The rise in urban farming continues to create opportunity for many across the nation and specifically in our state, and we all get to reap the harvest. I’m talking to Carolyn Rose-Seed. She is the president of the South Durham Farmers Market and owner of Mama Springs Farm in Durham. Can you tell us about the farm?
Yeah, absolutely. I first have to preface it by saying I grew up on a tobacco farm. And I’ve often shied away from the term farm or what I do, just because I think my grandfather might roll in his grave. I like to call what I do market gardening.
So I have a small family run urban market garden in Durham County I produce on about a third of an acre. I’m right at the edge of the city county limit.
My business started in 2009. When I began farming, I did so via I like sold my product via subscriptions. And I had a pretty diverse array of vegetables. Over the years I have found my niche and I have narrowed my focus so that now I’m focusing primarily on cut flowers microgreens shoots, and a smattering of seasonal vegetables.
I’ve also switched from a subscription run program to primarily selling products at a local farmers market about 95% of myself now or direct to consumer.
I have year round production. So I do have seasonal extension techniques. I’ve got a high tunnel, a solar shed that I grow in and lots and lots of row covers that I put out in the winter so I am at market 40 Plus weekends a year.
I also do a little bit of value added with my flower products I dry them and we’ll craft those in the rain and Christmas ornaments that kind of thing as we head into the winter months. And I know you’re a busy mother and wife tell us what’s market day like for a mother wife, urban farmer. It’s a lot. I’m not gonna lie about that. It actually begins on Thursday. So Thursdays and Fridays are heavy Harvest Days, typically up really late. Friday night making bouquets.
I’m really fortunate to live close to my market. So typically, I’m up by about 5am on Saturday morning. My husband gets up with me. He tends to load the van while I print out any orders that I received the previous two days and get my paperwork ready. I’m on the road and headed to market a 7am at the very latest. I’m about 15 minutes down the road from my market. So you know I like to say that we’re all creating like a little retail space and then 10 by 10 Canopy every single Saturday morning and under an hour. It can be a little frantic, getting it set up depending on how much product I have. And then I’m at market selling to customers from eight to 12 we break down after you know the closing bell at noon, and I’m typically home about one unloaded. Have some lunch by two and then you know every Saturday This is my reward. I get a little nap mid day in the market.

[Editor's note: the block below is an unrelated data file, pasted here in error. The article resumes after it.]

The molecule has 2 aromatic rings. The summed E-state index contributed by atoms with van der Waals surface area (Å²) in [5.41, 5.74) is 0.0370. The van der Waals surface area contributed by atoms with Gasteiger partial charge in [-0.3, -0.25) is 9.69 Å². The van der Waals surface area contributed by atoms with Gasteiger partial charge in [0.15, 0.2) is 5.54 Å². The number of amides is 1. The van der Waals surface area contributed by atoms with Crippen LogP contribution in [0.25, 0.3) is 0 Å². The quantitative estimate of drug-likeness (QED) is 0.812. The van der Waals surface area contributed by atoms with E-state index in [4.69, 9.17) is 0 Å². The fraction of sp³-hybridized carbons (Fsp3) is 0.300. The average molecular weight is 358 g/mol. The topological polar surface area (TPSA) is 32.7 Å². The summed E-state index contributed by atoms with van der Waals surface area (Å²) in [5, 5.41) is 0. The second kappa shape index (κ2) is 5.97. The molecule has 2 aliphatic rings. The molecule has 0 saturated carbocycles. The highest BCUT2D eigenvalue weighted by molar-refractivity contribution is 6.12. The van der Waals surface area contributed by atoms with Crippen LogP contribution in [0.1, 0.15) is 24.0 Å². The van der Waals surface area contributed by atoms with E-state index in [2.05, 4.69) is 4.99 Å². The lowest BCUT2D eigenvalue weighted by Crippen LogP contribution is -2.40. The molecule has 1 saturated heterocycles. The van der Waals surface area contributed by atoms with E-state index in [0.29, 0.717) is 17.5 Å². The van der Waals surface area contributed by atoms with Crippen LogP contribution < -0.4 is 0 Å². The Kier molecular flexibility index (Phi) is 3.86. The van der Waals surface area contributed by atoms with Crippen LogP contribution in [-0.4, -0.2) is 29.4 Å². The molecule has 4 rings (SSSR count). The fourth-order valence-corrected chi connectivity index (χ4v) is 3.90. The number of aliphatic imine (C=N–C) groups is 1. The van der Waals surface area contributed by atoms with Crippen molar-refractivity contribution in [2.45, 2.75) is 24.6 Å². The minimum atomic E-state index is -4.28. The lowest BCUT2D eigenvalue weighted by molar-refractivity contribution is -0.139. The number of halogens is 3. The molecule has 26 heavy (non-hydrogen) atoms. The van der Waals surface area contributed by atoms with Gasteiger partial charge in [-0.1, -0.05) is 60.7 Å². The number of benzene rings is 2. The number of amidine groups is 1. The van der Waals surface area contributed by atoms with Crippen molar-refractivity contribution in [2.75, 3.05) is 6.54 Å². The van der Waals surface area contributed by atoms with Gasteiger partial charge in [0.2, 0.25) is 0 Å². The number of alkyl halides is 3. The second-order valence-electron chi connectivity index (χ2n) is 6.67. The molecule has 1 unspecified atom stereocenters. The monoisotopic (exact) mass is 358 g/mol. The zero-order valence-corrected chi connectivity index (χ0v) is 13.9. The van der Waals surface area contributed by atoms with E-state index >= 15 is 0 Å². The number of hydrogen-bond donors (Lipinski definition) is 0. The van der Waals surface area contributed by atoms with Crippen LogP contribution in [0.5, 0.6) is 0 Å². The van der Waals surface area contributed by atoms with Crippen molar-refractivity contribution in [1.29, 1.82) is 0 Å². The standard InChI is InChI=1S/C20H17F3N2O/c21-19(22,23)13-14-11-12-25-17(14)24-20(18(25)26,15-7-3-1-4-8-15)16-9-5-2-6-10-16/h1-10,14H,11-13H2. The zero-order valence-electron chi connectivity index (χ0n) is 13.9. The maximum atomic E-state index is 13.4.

The NC chamber reports that agricultural outputs represent 1/6 of the state’s overall income. And this translates to one in six NC residents being provided jobs and $91 billion contributed to the state’s Academy. Ken, can you tell me more about your position with the software and farmers market?
Yeah, absolutely. So our market the south farm farmers market has been around for about 12 years now. We have approximately 35 vendors and at this point after more than a decade vending with a lot of these folks, I consider them to be good friends of mine. And we all take turns rotating through serving on the board of directors. So the market we have an employee a market manager, but then the board of directors runs the business of the market. This is my year to be the president of the board. As I’ve said previously, we all kind of take turns with that role.
And it’s one that we all do in the spirit of serving.
Now, how can people get in touch with you or find you and your amazing products?
Sure. So they can find my website online. It’s mama springs farm.com. I’m also on social media, Facebook, it’s just mama springs and on Instagram, it’s mama spring farm.